2.    It fuels the economy of Washington and the North Pacific Fishing Fleet 

The largest concentrations of pollock are found in the Bering Sea and are harvested by the North Pacific Fishing Fleet based at Terminal 91.

  • Pollock is one of the top 10 seafood exports from the Seattle and Tacoma Harbors
  • Pollock and surimi production doubled in 2021 to 32,804 metric tons, driven by consumer demand 
  • Pollock and pollock roe are widely consumed in Asia; Japan takes 37 percent of the surimi harvested from Alaska, and South Korea receives about 33 percent

(Source: Alaska Pollock: With strong global demand, U.S. production ramped up in 2021; National Fisherman)

Fishing boats in Dutch Harbor, Alaska
Photo credit: "Dutch Harbor Pollock Fishing Vessels" by Umnak is licensed under CC BY-SA 2.0

3.    Eating Pollock is a great choice to help protect the environment

If you want to minimize your overall environmental footprint, Wild Alaska Pollock is a climate-smart protein choice thanks to abundant wild populations that are responsibly managed and sustainably harvested.
Pollock comes from the most abundant, certified-sustainable fishery in the world and it’s independently certified by both the Marine Stewardship Council and the Alaska Responsible Fisheries Management program as maintaining a strong population of fish year in and year out. These certifications, crucial in export markets, measure against a standard of best practices for how fisheries are sustainability managed and provides a high level of assurance that the seafood you purchase is verified as a responsibly managed fishery, harvested legally, and is traceable back to its source.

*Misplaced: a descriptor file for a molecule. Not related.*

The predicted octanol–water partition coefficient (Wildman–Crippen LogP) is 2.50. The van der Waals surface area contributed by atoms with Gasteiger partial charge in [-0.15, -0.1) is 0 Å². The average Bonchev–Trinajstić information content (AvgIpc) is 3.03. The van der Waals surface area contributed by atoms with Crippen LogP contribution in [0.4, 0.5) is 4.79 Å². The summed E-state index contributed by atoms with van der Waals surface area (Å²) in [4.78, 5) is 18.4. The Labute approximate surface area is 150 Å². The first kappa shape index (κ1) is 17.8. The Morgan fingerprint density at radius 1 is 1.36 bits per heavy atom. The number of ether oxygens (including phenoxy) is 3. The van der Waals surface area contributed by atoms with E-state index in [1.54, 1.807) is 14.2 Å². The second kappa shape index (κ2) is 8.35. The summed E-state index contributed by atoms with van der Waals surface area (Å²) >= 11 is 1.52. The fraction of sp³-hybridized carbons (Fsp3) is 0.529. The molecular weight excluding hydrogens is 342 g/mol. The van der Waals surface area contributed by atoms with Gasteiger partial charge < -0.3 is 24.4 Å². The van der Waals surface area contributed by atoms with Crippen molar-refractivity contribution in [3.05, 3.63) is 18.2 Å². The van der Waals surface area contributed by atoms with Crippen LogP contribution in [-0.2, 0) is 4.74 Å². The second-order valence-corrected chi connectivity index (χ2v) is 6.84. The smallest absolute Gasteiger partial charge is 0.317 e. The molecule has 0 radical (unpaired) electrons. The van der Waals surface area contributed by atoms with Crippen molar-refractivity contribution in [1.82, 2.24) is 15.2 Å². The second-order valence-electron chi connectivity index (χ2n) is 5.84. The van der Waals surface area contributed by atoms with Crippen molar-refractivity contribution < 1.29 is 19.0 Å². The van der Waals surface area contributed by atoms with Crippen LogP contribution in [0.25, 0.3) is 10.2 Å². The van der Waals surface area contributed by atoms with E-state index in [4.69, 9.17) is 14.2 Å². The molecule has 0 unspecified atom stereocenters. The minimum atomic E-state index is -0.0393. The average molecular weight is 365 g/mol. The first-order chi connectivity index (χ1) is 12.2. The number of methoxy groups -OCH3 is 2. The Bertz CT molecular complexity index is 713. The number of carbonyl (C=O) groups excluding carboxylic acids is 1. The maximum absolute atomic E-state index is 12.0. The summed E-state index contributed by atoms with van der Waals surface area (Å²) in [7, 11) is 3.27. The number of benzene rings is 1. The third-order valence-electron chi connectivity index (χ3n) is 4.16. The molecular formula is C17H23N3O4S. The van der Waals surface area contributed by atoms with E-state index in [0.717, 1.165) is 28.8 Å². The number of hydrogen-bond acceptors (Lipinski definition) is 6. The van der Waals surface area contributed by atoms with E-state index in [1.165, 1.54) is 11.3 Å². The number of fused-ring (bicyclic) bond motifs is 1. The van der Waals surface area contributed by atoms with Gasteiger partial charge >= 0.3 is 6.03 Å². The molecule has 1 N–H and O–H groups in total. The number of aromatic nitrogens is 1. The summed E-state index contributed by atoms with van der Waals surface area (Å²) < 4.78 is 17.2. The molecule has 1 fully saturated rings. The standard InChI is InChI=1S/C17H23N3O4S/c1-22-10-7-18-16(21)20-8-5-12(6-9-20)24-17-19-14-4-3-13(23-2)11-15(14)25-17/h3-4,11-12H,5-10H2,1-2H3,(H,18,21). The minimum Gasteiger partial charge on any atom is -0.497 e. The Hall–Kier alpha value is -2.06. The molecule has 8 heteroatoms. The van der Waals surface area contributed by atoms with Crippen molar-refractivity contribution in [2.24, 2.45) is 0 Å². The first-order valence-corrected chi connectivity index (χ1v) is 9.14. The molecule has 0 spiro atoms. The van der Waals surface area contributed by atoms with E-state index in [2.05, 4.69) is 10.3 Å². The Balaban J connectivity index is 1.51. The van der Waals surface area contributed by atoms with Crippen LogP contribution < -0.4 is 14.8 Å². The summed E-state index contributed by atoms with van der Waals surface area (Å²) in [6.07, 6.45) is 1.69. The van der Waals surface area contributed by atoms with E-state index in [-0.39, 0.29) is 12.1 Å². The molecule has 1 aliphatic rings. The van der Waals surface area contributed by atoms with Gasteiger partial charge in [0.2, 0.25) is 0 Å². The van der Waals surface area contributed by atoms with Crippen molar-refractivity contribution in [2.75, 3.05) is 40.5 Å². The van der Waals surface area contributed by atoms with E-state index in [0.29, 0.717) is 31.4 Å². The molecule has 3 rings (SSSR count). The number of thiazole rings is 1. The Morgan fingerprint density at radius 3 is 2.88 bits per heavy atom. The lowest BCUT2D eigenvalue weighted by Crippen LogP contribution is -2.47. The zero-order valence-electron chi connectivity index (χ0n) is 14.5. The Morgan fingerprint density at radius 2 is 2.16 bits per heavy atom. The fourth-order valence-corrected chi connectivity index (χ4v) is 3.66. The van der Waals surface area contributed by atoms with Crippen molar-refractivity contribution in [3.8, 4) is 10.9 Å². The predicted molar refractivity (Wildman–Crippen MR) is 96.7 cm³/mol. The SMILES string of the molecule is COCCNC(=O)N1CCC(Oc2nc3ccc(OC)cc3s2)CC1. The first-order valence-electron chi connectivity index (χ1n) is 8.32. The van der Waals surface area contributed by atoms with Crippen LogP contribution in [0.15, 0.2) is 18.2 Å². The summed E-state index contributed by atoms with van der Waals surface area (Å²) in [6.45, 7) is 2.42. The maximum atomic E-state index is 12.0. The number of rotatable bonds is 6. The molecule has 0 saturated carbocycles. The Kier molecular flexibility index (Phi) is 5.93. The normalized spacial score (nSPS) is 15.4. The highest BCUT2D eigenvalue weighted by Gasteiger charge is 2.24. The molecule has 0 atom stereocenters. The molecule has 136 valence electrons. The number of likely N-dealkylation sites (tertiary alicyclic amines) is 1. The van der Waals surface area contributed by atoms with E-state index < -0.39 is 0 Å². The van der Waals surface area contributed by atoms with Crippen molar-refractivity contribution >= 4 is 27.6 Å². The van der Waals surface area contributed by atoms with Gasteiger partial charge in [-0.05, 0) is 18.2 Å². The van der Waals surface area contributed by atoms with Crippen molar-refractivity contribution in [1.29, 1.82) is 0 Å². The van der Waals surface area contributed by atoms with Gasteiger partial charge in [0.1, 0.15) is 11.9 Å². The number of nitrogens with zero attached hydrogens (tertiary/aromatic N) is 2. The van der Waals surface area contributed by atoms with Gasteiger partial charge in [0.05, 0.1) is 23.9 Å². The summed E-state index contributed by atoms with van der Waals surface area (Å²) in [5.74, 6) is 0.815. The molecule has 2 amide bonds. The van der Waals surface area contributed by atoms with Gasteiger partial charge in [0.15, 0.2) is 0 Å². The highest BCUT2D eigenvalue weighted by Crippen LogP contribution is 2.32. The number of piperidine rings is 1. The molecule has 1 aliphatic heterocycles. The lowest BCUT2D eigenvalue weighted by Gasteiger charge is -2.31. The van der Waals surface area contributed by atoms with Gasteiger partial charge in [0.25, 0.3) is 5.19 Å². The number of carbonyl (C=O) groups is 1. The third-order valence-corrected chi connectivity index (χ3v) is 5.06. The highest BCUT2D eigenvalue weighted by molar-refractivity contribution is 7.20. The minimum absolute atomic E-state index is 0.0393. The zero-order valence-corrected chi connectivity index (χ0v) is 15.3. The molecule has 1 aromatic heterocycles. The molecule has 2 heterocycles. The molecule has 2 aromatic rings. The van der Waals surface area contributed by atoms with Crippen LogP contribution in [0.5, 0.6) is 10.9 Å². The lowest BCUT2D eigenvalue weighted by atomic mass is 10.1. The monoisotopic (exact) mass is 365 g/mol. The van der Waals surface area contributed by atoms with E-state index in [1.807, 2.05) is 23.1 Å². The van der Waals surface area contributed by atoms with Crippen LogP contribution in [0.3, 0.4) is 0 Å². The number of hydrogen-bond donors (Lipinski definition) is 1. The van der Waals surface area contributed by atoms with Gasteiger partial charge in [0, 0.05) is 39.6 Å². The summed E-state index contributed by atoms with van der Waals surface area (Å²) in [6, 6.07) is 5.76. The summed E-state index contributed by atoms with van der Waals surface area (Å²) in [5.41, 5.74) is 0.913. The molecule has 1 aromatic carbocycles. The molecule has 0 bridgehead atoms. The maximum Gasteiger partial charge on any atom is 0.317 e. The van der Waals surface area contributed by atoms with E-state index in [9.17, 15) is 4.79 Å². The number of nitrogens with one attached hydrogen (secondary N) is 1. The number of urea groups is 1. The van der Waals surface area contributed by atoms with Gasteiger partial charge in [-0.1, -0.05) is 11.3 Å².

Separately, because consumers are starting to look at sustainability in more ways than fisheries management, the Wild Alaska Pollock industry funded a study to determine what the carbon footprint of Wild Alaska Pollock actually is when compared to other proteins. The study, conducted by the world-renowned consultancy Quantis International, looked at several key impact categories such as global warming potential, energy use, use of land and water resources, and waste outputs. When the results were released, it showed that Wild Alaska Pollock is not only good for you, but good for the planet too!

The findings concluded that Wild Alaska Pollock fillet has an impact of 3.77 kg CO2-eq per kg of protein, significantly lower than comparative statistics reported for other protein sources.